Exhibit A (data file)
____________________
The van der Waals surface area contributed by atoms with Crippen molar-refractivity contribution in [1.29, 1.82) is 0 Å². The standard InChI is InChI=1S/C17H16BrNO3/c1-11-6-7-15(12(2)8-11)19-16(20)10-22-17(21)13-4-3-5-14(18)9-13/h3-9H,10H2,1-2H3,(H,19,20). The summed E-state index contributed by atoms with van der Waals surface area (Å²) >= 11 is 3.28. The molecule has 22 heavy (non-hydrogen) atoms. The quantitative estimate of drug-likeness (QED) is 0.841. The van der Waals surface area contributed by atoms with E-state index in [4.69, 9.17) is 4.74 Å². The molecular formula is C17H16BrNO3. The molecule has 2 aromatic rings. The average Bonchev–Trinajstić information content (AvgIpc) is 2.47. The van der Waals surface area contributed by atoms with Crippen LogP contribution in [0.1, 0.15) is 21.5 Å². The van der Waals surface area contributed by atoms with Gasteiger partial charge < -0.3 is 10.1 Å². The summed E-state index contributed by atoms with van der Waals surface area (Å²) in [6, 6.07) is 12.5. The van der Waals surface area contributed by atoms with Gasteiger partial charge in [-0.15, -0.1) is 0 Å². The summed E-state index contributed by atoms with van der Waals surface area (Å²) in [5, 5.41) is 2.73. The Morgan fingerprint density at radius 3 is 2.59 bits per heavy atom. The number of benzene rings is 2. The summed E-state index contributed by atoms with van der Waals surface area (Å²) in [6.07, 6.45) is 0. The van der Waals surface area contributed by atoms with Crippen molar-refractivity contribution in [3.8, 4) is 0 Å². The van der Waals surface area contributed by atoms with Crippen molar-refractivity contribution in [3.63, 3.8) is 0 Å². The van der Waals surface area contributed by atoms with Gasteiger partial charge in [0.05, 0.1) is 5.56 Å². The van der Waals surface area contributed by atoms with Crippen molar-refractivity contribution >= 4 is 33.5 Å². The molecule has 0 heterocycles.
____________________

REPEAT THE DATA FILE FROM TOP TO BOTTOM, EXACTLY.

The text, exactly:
The van der Waals surface area contributed by atoms with Crippen molar-refractivity contribution in [1.29, 1.82) is 0 Å². The standard InChI is InChI=1S/C17H16BrNO3/c1-11-6-7-15(12(2)8-11)19-16(20)10-22-17(21)13-4-3-5-14(18)9-13/h3-9H,10H2,1-2H3,(H,19,20). The summed E-state index contributed by atoms with van der Waals surface area (Å²) >= 11 is 3.28. The molecule has 22 heavy (non-hydrogen) atoms. The quantitative estimate of drug-likeness (QED) is 0.841. The van der Waals surface area contributed by atoms with E-state index in [4.69, 9.17) is 4.74 Å². The molecular formula is C17H16BrNO3. The molecule has 2 aromatic rings. The average Bonchev–Trinajstić information content (AvgIpc) is 2.47. The van der Waals surface area contributed by atoms with Crippen LogP contribution in [0.1, 0.15) is 21.5 Å². The van der Waals surface area contributed by atoms with Gasteiger partial charge < -0.3 is 10.1 Å². The summed E-state index contributed by atoms with van der Waals surface area (Å²) in [6, 6.07) is 12.5. The van der Waals surface area contributed by atoms with Gasteiger partial charge in [-0.15, -0.1) is 0 Å². The summed E-state index contributed by atoms with van der Waals surface area (Å²) in [5, 5.41) is 2.73. The Morgan fingerprint density at radius 3 is 2.59 bits per heavy atom. The number of benzene rings is 2. The summed E-state index contributed by atoms with van der Waals surface area (Å²) in [6.07, 6.45) is 0. The van der Waals surface area contributed by atoms with Crippen molar-refractivity contribution in [3.8, 4) is 0 Å². The van der Waals surface area contributed by atoms with Crippen molar-refractivity contribution in [3.63, 3.8) is 0 Å². The van der Waals surface area contributed by atoms with Gasteiger partial charge in [0.05, 0.1) is 5.56 Å². The van der Waals surface area contributed by atoms with Crippen molar-refractivity contribution >= 4 is 33.5 Å². The molecule has 0 heterocycles.